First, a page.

DAVISAnd it's not really clear -- it depends where you live -- whether it is going to help or hurt in terms of cost. I mean, the short-term issue is are people's premiums gonna go up or not? And in a lot of states -- like New York and Oregon and Washington and California -- it looks like they may come down and may be much better off because the state has organized things such that they will be better off.
DAVISBut in places like Mississippi, you haven't had one insurer step forward to say that they're gonna offer a plan under this new law. In Indiana, premiums are slated to go up. So it's really not clear to people yet whether this is gonna help or hurt them. It gives Republicans a real opening to criticize it.
HARRISI can't think of another example over the past, really, generation or two where a major policy debate has seemingly ended with enactment of legislation, and yet the policy debate remains as contentious, and it remains as alive. I don't know whether that's a comment on our politics, and we just don't ever resolve issues. We just were so programmed for nonstop combat that the debate never ends.
HARRISOr maybe it's a function of this particular bill because once you enact the policy legislative, there's still so much implementation that it really actually lives in people's lives more than it did when it was being debated in 2009 and 2010. It's more tangible now. In any event, I can't think of a similar example.
REHMBut, Ed, if the president were to delay the individual mandate, I mean, you may as well give up.
O'KEEFEI mean -- and that's the argument the Republicans are making is, gosh, if he wants to do this...
O'KEEFE...for the employer mandate, he's clearly, you know, in agreement with us. Republicans say that this thing isn't working, that it's too complicated to do, and if you delay it once, what's gonna stop you from delaying it again? These were the 38th and 39th, actually, and then they're combining the two -- the employer and the individual mandate -- and sending it over to the Senate. It will be the 38th and 39th time the Senate ignores what the House did. But, you know, Republicans feel they have a point on this one because the president went about it doing it himself.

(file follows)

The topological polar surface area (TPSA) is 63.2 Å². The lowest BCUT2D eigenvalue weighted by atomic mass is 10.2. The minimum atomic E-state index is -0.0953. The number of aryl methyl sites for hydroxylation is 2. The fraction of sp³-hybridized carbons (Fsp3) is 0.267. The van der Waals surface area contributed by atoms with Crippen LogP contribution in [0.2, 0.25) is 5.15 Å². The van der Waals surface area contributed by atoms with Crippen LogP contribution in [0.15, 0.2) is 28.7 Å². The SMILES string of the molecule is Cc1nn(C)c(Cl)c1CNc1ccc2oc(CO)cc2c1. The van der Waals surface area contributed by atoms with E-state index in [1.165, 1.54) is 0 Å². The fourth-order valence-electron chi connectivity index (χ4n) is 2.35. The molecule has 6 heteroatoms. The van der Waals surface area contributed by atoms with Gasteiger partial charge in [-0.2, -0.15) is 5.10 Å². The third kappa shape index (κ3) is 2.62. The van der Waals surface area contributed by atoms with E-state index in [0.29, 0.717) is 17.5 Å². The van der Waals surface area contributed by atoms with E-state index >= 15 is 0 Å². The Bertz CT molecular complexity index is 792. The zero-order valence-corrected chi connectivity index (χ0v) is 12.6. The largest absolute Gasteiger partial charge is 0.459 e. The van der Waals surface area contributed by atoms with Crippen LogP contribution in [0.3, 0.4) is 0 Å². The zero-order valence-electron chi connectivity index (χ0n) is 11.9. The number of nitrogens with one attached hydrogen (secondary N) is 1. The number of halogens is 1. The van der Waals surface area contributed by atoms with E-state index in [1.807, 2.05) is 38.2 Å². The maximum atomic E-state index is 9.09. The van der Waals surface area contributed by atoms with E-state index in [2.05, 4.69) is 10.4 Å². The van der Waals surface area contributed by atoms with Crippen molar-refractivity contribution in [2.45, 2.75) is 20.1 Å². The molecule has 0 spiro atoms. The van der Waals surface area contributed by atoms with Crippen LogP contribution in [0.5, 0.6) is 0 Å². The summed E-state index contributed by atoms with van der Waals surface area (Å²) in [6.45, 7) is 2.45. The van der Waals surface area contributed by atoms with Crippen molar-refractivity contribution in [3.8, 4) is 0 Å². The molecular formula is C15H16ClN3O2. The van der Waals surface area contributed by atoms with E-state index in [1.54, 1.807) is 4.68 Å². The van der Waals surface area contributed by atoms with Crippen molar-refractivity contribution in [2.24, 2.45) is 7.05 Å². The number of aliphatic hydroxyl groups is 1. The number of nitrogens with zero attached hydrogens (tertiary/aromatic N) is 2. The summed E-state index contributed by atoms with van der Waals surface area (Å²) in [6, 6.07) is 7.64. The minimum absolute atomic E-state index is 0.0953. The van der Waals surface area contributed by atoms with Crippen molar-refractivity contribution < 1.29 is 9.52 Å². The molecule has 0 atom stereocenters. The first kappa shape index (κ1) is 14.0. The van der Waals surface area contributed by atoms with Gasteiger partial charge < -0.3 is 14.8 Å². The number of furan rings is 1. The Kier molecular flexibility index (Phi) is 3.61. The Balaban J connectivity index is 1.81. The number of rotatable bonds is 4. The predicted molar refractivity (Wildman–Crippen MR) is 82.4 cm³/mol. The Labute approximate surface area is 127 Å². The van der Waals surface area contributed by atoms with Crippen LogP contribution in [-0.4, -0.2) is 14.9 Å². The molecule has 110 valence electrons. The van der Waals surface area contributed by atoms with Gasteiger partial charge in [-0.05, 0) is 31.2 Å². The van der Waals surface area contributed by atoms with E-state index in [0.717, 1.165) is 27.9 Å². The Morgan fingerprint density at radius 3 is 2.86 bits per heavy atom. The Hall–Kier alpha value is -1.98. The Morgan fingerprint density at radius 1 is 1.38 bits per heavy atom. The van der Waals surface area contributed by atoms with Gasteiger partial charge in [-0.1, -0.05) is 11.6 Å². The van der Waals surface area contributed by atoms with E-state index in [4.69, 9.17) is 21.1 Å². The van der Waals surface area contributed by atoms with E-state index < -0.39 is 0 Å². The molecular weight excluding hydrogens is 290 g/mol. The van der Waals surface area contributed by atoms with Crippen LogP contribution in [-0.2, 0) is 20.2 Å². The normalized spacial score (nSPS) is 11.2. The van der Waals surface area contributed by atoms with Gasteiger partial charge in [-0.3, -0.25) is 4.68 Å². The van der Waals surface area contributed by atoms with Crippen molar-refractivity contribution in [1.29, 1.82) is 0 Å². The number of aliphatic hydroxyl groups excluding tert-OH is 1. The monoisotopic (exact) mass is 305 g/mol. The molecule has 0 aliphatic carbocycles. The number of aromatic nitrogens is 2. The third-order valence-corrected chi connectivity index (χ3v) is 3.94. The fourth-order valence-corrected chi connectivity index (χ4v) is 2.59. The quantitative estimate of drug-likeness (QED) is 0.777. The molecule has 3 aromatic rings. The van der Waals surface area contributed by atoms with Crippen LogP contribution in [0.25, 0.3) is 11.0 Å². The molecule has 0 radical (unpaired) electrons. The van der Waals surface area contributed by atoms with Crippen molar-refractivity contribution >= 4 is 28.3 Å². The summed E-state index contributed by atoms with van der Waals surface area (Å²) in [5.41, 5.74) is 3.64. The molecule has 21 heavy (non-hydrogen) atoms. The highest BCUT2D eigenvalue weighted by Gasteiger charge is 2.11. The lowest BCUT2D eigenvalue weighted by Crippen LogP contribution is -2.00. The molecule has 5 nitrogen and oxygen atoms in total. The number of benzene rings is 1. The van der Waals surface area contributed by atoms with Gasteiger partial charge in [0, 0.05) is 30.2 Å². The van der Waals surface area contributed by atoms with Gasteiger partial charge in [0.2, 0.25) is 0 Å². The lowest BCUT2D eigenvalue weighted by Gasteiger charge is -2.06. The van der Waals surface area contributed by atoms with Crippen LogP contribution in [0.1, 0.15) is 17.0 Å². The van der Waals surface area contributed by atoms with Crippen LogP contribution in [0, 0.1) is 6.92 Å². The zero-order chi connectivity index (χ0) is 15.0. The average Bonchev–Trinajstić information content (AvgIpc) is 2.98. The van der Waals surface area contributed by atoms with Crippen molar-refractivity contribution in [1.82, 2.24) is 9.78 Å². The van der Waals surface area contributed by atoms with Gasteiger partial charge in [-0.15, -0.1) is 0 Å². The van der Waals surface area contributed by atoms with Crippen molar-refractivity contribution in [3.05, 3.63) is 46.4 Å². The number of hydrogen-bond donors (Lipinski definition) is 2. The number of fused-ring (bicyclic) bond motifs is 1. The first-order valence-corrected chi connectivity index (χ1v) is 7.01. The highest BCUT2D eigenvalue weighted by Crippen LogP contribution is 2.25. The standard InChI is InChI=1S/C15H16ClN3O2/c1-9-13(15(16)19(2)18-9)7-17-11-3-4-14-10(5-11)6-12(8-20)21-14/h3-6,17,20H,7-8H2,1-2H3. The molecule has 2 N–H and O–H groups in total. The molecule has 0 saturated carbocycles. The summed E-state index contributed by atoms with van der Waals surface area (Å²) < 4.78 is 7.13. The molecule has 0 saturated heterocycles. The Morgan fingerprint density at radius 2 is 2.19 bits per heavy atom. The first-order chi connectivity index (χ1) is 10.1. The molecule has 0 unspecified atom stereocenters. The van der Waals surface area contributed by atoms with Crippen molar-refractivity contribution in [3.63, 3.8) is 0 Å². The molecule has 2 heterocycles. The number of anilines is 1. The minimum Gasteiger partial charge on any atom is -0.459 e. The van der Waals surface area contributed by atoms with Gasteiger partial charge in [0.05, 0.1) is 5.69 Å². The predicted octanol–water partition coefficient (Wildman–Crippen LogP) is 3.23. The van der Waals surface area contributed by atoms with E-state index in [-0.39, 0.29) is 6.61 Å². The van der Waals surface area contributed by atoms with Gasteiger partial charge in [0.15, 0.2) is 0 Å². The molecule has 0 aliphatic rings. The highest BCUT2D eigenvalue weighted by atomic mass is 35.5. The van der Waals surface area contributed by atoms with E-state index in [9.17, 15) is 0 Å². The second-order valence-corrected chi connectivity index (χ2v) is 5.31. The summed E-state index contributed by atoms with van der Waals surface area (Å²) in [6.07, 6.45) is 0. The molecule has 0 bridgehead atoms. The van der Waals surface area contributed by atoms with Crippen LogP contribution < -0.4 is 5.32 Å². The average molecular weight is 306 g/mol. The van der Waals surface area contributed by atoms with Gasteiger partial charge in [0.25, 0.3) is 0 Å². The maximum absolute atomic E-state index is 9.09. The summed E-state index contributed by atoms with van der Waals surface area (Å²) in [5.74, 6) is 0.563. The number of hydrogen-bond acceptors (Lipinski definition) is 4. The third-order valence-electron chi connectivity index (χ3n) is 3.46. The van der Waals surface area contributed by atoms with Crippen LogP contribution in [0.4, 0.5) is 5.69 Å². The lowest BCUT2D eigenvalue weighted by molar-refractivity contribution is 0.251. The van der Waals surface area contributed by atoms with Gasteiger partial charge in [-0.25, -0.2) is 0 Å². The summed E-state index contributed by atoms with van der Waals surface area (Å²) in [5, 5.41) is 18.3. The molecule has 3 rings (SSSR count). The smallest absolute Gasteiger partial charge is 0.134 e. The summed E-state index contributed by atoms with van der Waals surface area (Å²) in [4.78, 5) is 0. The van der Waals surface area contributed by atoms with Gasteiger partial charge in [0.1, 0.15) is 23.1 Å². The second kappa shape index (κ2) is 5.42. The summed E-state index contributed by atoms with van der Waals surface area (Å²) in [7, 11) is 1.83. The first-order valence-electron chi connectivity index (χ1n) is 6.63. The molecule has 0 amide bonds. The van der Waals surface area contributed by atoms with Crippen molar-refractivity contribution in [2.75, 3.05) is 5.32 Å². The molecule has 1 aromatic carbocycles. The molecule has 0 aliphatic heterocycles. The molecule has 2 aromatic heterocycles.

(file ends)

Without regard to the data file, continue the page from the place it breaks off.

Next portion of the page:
REHMEd O'Keefe, congressional reporter for The Washington Post. When we come back, we'll talk further, take your calls, your email. I look forward to hearing from you.
REHMAnd welcome back. Time to open the phones. First to Indianapolis. Hi there, Thomas.
THOMASI think you have the most important show on radio, and I'm just very thankful for it.
THOMASI -- concerning the Detroit issue, it was mentioned that pensioners might get pennies on the dollar for their pension payments. And I've seen corporations do this and governments do this in bankruptcies, and I just think, of all debts, the -- paying people's pensions is sacred. And I don't think anybody should be able to wiggle out of it. People can't wiggle out of their student loans. And I think there should be some protection for pensions.
THOMASPeople fulfilled their contracts and worked for the government and did everything they were expected. And governments and corporations should fulfill their contracts.
REHMI'm sure there are lots of folks in Detroit who agree with you. Go ahead, John Harris.
HARRISWell, just at the human level, it's impossible not to agree. A commitment was it commitment, and it amounts to a reneging on a commitment. As the caller says, it does happen all the time in bankruptcy processes.
REHMBut where are they gonna get the money to fulfill these pension obligations is the problem. Let's go to Michael in Durham, N.C. Hi. You're on the air.
MICHAELHi. Thanks, Diane. Love your show.